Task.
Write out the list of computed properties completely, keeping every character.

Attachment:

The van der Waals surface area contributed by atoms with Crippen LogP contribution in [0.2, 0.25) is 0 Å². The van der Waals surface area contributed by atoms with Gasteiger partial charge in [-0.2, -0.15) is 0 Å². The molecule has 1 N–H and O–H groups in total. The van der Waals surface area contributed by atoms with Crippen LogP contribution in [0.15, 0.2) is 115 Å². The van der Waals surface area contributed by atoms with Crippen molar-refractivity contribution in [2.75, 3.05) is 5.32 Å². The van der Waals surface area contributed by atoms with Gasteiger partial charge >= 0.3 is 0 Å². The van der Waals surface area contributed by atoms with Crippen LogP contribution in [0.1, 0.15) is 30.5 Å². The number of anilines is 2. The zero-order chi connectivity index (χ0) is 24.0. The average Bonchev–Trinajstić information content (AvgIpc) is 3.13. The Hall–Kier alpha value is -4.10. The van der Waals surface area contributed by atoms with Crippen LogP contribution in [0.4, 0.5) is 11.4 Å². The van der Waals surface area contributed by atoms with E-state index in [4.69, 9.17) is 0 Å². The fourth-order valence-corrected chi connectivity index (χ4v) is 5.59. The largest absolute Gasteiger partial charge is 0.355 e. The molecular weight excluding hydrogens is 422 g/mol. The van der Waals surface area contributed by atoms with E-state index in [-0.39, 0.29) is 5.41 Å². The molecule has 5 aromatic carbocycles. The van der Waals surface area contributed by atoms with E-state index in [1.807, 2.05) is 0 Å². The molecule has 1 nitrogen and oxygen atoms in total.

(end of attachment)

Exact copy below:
The van der Waals surface area contributed by atoms with Crippen LogP contribution in [0.2, 0.25) is 0 Å². The van der Waals surface area contributed by atoms with Gasteiger partial charge in [-0.2, -0.15) is 0 Å². The molecule has 1 N–H and O–H groups in total. The van der Waals surface area contributed by atoms with Crippen LogP contribution in [0.15, 0.2) is 115 Å². The van der Waals surface area contributed by atoms with Crippen molar-refractivity contribution in [2.75, 3.05) is 5.32 Å². The van der Waals surface area contributed by atoms with Gasteiger partial charge >= 0.3 is 0 Å². The van der Waals surface area contributed by atoms with Crippen LogP contribution in [0.1, 0.15) is 30.5 Å². The number of anilines is 2. The zero-order chi connectivity index (χ0) is 24.0. The average Bonchev–Trinajstić information content (AvgIpc) is 3.13. The Hall–Kier alpha value is -4.10. The van der Waals surface area contributed by atoms with Crippen LogP contribution in [0.4, 0.5) is 11.4 Å². The van der Waals surface area contributed by atoms with E-state index in [4.69, 9.17) is 0 Å². The fourth-order valence-corrected chi connectivity index (χ4v) is 5.59. The largest absolute Gasteiger partial charge is 0.355 e. The molecular weight excluding hydrogens is 422 g/mol. The van der Waals surface area contributed by atoms with E-state index in [-0.39, 0.29) is 5.41 Å². The molecule has 5 aromatic carbocycles. The van der Waals surface area contributed by atoms with E-state index in [1.807, 2.05) is 0 Å². The molecule has 1 nitrogen and oxygen atoms in total.